Major Operas | Falstaff by Giuseppe Verdi | High Romantic

Verdi’s last opera, Falstaff was the third taken from William Shakespeare, this time from his Merry Wives of Windsor and Henry IV, Parts 1 and 2. Verdi wrote the opera when he was 79, but it was not his only comic opera, as is often supposed. There was another, Un giorno di Regno, which he wrote more than 50 years before, in 1840.

Un giorno had failed and ever since, Verdi longed to write another comic opera. However, he did not appear to envisage staging it: he wrote Falstaff, he told his publisher Ricordi just to amuse himself and pass the time. His librettist, Boito, had other ideas: he nagged Verdi to get on with Falstaff and the composer worked on it two hours a day for two years before the finished opera premiered at La Scala, Milan on 9 February 1893.

Falstaff is an opera in which ensemble singing is prominent and in no way did it show Verdi’s great age. On the contrary, it is fresh, high-spirited, with schoolboy zest and a mischievous sense of fun, all of it underlined by Verdi’s quicksilver music. The first-night audience demanded two encores and the ovations lasted half an hour.

Composed: 1889–92
Premiered: 1893, Milan
Libretto by Arrigo Boito, after William Shakespeare

Act I

At the Garter Inn, Caius accuses Falstaff and his cronies Pistol and Bardolph of theft, which they deny. The time comes to pay the bill and Falstaff laments his lack of funds. He announces his plans to woo the wives of two wealthy gentlemen and writes love letters to the ladies – Alice Ford and Meg Page – asking Pistol and Bardolph to deliver them. When they refuse, Falstaff chases them from the inn and entrusts the letters to a pageboy.

Alice and Meg, along with Mistress Quickly and Alice’s daughter Nanetta, discuss their letters from Falstaff. It transpires that they have received identical letters, and they decide to play a trick on Falstaff. While Nanetta embraces Fenton, her sweetheart, Pistol and Bardolph inform Ford of Falstaff’s designs on his wife. Outraged, Ford decides to introduce himself to Falstaff in disguise, so that he can keep an eye on him. The ladies agree that Mrs Quickly should visit Falstaff and put their plan into action.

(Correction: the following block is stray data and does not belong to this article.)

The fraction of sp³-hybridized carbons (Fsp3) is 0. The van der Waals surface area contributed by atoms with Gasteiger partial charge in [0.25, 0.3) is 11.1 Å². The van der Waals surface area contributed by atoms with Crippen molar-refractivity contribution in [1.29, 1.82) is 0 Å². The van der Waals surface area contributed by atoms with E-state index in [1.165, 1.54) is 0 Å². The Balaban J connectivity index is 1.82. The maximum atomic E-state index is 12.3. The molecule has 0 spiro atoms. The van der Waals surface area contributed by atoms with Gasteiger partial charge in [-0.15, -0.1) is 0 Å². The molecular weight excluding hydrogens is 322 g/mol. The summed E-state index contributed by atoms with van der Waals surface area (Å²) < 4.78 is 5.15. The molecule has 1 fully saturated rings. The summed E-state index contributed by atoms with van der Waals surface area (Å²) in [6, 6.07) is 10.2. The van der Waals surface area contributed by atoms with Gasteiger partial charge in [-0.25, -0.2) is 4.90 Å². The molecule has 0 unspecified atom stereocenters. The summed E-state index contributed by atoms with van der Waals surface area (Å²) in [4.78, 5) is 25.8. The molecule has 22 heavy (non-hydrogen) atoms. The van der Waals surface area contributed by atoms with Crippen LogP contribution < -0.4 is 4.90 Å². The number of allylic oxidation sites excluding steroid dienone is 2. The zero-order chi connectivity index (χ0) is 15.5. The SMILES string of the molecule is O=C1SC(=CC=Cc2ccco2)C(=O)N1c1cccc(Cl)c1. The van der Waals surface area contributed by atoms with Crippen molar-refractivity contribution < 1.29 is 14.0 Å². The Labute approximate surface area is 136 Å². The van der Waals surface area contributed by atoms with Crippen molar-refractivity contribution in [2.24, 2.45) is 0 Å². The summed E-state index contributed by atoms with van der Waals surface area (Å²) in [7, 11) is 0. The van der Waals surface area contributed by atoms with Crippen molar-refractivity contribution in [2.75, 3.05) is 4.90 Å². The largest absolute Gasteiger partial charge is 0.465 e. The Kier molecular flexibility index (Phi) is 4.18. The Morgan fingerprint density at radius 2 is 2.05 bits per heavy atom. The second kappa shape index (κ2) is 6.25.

Act II

Pistol and Bardolph join Falstaff at the inn and feign regret at having refused to carry out his orders. Mistress Quickly enters and assures Falstaff that both Meg and Alice return his love, adding that Alice will see him that afternoon. Ford enters, as Master Brook, and asks Falstaff to help him court Alice. To his horror, Falstaff boasts that he is meeting her that very day. Mrs Quickly reports back to the other women. Nannetta laments that her father is forcing her to marry Caius, when she loves Fenton; Alice reassures her. Falstaff arrives and Alice is left alone with him. He declares his love for her but is interrupted...

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